- The Washington Times - Monday, January 27, 2003

UNITED NATIONS, Jan. 27 (UPI) — The U.N. chief weapons inspector, Hans Blix, reported Monday to the Security Council that "Iraq appears not to have come to a genuine acceptance … of the disarmament which was demanded of it," saying significant questions remain about Iraq's ability to produce weapons of mass destruction.

"These reports do not contend that weapons of mass destruction remain in Iraq, but nor do they exclude that possibility," he told the 15-member panel. "They point to lack of evidence and inconsistencies, which raise question marks, which must be straightened out, if weapons dossiers are to be closed and confidence is to arise."

However, Mohamed ElBaradei, director-general of the International Atomic Energy Agency, and the chief nuclear inspector, told the Security Council that he found "no evidence Iraq has revived its nuclear weapons program since the elimination of the program in the 1990s" although there were some open questions.

Iraq "appears not to have come to a genuine acceptance — not even today — of the disarmament which was demanded of it and which it needs to carry out to win the confidence of the world and to live in peace," said Blix.

Nonetheless, Blix and ElBaradei asked for more time to continue inspections to help avoid a war.

The council first demanded Baghdad relinquish its weapons of mass destruction in 1991, a requirement most recently restated Nov. 8 last year. Resolution 1441, passed unanimously that day, threatened Iraq with unspecified "serious consequences" if it did not disarm. Monday's report was the first formal assessment by U.N. inspectors of Iraq's record in cooperating.

Reactions among the permanent five, veto-wielding, members of the council were predictable with Britain and the United States continuing to put the pressure on Baghdad, while France, Russia and China called for more time.

In Washington, U.S. officials said the time for Iraq to disarm voluntarily is fast coming to an end, and threatened to use force if necessary.

"Iraq's refusal to disarm … still threatens international peace and security," Secretary of State Colin Powell said at the State Department.

"When someone will not accept a peaceful solution by doing their part of creating a peaceful solution, one must never rule out the use of force to implement the will of the international community," Powell said.

U.N. Secretary-General Kofi Annan said before Blix and ElBaradei each presented their reports to the council that "if they asked for more time, they should be given it."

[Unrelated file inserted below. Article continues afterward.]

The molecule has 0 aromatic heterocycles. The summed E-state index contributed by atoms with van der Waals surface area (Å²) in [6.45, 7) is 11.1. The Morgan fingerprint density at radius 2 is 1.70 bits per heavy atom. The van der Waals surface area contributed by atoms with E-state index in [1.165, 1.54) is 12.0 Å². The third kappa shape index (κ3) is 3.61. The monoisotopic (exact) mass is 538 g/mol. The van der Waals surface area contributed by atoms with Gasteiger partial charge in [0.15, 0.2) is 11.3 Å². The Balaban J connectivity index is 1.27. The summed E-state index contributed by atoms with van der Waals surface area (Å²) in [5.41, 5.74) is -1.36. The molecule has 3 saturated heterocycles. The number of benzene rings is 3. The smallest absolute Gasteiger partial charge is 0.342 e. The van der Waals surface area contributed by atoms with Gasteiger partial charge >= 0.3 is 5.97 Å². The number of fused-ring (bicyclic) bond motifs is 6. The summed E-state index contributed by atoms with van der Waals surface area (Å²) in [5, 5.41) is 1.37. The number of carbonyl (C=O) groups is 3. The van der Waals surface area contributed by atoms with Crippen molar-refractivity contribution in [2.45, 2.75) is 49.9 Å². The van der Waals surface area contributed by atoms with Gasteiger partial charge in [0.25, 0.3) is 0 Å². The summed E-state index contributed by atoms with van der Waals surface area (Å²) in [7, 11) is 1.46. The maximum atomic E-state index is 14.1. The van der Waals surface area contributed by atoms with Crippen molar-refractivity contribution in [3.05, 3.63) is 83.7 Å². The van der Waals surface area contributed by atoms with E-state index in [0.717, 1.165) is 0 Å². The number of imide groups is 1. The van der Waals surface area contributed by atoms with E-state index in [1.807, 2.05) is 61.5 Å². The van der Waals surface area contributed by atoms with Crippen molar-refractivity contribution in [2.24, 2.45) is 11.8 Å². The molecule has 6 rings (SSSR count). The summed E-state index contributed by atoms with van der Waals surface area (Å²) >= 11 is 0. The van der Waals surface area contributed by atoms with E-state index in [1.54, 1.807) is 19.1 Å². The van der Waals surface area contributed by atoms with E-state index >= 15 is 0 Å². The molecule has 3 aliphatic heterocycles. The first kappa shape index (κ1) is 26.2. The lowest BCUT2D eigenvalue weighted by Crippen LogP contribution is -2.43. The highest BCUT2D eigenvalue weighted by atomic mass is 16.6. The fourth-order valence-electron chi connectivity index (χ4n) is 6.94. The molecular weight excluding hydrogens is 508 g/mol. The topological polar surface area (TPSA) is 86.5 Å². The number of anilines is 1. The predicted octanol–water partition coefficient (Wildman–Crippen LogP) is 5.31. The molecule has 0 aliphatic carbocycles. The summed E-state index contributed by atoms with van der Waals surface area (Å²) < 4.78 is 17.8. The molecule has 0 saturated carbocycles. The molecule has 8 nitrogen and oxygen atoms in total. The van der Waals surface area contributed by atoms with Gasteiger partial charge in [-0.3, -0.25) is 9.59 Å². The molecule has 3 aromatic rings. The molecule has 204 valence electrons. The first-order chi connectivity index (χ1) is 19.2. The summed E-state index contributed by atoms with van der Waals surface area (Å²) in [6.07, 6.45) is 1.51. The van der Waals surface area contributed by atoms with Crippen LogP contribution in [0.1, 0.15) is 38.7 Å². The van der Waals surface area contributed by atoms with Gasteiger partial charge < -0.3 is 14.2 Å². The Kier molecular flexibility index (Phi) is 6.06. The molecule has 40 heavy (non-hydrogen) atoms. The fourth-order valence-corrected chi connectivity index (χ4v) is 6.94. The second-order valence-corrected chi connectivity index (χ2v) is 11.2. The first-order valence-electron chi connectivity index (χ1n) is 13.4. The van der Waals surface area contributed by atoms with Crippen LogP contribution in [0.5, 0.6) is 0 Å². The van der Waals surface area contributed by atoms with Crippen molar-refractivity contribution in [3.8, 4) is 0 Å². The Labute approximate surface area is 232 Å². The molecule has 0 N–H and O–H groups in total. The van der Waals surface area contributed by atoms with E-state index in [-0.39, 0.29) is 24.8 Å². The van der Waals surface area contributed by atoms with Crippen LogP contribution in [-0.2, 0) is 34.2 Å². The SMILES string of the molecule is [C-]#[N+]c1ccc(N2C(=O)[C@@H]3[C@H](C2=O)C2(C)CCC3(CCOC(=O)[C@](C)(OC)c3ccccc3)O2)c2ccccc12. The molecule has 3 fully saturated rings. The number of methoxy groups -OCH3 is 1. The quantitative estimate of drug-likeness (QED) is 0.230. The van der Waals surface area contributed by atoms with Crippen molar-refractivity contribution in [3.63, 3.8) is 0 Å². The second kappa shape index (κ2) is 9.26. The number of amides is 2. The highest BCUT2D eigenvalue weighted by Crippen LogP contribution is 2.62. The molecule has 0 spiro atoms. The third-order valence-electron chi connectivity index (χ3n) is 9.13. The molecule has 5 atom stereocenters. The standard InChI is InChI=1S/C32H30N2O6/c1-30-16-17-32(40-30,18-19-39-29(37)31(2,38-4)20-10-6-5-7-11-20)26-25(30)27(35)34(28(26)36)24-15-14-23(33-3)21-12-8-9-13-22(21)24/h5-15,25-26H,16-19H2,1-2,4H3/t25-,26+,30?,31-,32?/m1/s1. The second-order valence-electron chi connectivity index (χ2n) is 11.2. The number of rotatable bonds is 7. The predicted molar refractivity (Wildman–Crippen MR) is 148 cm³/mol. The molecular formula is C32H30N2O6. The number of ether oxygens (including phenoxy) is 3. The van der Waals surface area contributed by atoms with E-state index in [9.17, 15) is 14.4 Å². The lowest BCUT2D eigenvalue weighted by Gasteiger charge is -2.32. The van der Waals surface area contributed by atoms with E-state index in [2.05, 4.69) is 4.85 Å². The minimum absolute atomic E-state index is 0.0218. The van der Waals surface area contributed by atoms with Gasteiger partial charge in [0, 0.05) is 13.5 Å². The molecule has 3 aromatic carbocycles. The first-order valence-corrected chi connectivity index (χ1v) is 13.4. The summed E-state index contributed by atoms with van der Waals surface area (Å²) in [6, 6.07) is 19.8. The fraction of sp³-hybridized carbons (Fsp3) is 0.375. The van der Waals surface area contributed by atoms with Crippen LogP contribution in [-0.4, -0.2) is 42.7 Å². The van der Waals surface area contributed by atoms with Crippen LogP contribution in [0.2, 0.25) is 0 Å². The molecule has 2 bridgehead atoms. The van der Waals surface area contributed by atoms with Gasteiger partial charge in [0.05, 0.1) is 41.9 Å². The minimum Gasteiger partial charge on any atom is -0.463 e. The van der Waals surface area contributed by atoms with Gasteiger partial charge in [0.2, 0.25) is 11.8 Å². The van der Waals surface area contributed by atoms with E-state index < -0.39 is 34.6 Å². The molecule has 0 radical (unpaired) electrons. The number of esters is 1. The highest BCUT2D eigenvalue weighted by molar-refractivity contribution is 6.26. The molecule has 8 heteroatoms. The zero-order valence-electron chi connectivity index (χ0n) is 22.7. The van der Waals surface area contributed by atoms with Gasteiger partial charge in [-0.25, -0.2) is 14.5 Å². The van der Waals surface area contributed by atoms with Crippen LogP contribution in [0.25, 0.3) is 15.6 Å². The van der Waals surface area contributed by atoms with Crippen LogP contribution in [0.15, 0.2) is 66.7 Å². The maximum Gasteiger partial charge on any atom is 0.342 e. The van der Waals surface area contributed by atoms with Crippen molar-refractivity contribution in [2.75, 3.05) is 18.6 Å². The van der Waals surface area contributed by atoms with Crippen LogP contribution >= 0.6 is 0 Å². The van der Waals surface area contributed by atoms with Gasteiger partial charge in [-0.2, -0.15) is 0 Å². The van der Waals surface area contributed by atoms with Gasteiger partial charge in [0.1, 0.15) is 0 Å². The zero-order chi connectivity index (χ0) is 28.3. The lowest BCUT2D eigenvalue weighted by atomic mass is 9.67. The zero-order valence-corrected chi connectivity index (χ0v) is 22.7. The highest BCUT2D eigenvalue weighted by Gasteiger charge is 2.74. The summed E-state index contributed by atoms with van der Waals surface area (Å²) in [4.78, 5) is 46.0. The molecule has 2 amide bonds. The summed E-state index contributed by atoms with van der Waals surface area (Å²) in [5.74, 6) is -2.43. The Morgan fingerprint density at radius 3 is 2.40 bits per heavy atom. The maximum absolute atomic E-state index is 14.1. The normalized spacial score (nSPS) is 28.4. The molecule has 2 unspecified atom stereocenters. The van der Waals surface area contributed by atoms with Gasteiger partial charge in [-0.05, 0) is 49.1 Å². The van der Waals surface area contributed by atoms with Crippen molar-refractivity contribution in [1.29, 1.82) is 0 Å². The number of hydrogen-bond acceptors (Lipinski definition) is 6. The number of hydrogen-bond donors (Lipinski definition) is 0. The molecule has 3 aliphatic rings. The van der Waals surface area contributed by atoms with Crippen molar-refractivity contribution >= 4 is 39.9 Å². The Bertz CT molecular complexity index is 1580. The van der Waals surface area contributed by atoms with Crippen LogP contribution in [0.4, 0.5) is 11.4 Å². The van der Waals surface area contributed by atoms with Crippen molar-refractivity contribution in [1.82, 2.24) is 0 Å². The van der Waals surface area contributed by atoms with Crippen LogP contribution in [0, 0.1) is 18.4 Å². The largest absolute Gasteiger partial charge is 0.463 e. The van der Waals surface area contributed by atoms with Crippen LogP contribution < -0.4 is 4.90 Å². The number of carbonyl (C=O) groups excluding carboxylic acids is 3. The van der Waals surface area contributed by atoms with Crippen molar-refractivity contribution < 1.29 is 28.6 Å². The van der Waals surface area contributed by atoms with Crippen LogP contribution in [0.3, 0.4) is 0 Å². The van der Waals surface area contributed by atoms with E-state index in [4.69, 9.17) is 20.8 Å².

Annan added quickly, "I'm not saying forever, but they do need time to get their work done, and I suspect the council will allow for that time to be done."

In Washington, officials said that they expected inspections to continue, but that they would be consulting with their allies on the best course of action.

Iraqi Ambassador Mohammed Aldouri, not allowed to speak in the open council session, told reporters, "Iraq has fully complied with all its obligations according to Resolution 1441.

"Iraq provided a full and complete declaration and since the 27th of November 2002. Iraq has actively cooperated with Resolution 1441 by facilitating interviews and granting immediate, unconditional unrestricted access for the IAEA and UNMOVIC," he added, referring to the Vienna, Austria-based agency and to the U.N. Monitoring, Verification and Inspection Commission.

But in the 60-day update of the activities of his commission, which is mandated to search for chemical, biological and other weapons, Blix said that, while Iraq had provided access "to all sites we have wanted to inspect, and with one exception, it has been prompt," cooperation had been more on process, "notably access," than on substance.

"If inspection is not a game of 'catch as catch can,'" he said of substance, "it is a process of verification for the purpose of creating confidence. It is not built on the premise of trust — rather it is designed to lead to trust."

UNMOVIC has information which conflicts with the Iraqi claims that it had produced the deadly VX nerve agent only on a pilot scale, in small amounts and in such poor quality that it was never made into weapons and was subsequently destroyed, Blix said. As for the recent discovery of a number of 122-mm chemical rocket warheads, he said that finding shows that Iraq "needs to make more effort to ensure that its declaration is currently accurate."

The executive chairman suggested that Iraq could provide more documentation as well as an accurate list of personnel involved in the country's past weapons program as a way to clarify several questions. He noted that a recent search of the home of a scientist turned up a box of some 3,000 pages of documents after Baghdad had claimed that it had no more papers to turn over.